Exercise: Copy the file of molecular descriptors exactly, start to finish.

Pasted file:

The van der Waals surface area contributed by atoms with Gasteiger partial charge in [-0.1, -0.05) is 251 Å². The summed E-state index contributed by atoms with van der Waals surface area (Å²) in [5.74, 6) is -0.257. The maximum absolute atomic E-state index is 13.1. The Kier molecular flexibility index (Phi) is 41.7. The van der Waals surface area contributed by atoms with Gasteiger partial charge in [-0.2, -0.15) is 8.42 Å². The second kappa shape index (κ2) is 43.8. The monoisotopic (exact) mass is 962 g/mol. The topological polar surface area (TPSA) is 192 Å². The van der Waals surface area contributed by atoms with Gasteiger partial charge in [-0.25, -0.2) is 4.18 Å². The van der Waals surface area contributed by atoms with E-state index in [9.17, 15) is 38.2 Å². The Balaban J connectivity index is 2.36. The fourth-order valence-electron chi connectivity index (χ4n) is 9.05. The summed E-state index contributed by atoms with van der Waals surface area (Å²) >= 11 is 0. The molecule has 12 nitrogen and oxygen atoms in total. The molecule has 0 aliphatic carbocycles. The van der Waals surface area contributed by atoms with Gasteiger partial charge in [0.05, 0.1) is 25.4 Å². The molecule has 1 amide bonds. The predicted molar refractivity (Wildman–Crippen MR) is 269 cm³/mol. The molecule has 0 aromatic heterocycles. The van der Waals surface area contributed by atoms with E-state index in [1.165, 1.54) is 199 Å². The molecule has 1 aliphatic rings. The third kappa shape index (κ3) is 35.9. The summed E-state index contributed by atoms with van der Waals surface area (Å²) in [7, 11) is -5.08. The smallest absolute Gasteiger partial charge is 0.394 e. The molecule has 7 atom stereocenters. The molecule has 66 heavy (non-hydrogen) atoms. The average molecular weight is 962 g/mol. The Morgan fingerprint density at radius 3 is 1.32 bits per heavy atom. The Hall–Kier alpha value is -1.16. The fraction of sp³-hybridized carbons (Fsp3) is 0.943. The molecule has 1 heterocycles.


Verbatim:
The van der Waals surface area contributed by atoms with Gasteiger partial charge in [-0.1, -0.05) is 251 Å². The summed E-state index contributed by atoms with van der Waals surface area (Å²) in [5.74, 6) is -0.257. The maximum absolute atomic E-state index is 13.1. The Kier molecular flexibility index (Phi) is 41.7. The van der Waals surface area contributed by atoms with Gasteiger partial charge in [-0.2, -0.15) is 8.42 Å². The second kappa shape index (κ2) is 43.8. The monoisotopic (exact) mass is 962 g/mol. The topological polar surface area (TPSA) is 192 Å². The van der Waals surface area contributed by atoms with Gasteiger partial charge in [-0.25, -0.2) is 4.18 Å². The van der Waals surface area contributed by atoms with E-state index in [9.17, 15) is 38.2 Å². The Balaban J connectivity index is 2.36. The fourth-order valence-electron chi connectivity index (χ4n) is 9.05. The summed E-state index contributed by atoms with van der Waals surface area (Å²) >= 11 is 0. The molecule has 12 nitrogen and oxygen atoms in total. The molecule has 0 aliphatic carbocycles. The van der Waals surface area contributed by atoms with Gasteiger partial charge in [0.05, 0.1) is 25.4 Å². The molecule has 1 amide bonds. The predicted molar refractivity (Wildman–Crippen MR) is 269 cm³/mol. The molecule has 0 aromatic heterocycles. The van der Waals surface area contributed by atoms with E-state index in [1.165, 1.54) is 199 Å². The molecule has 1 aliphatic rings. The third kappa shape index (κ3) is 35.9. The summed E-state index contributed by atoms with van der Waals surface area (Å²) in [7, 11) is -5.08. The smallest absolute Gasteiger partial charge is 0.394 e. The molecule has 7 atom stereocenters. The molecule has 66 heavy (non-hydrogen) atoms. The average molecular weight is 962 g/mol. The Morgan fingerprint density at radius 3 is 1.32 bits per heavy atom. The Hall–Kier alpha value is -1.16. The fraction of sp³-hybridized carbons (Fsp3) is 0.943. The molecule has 1 heterocycles.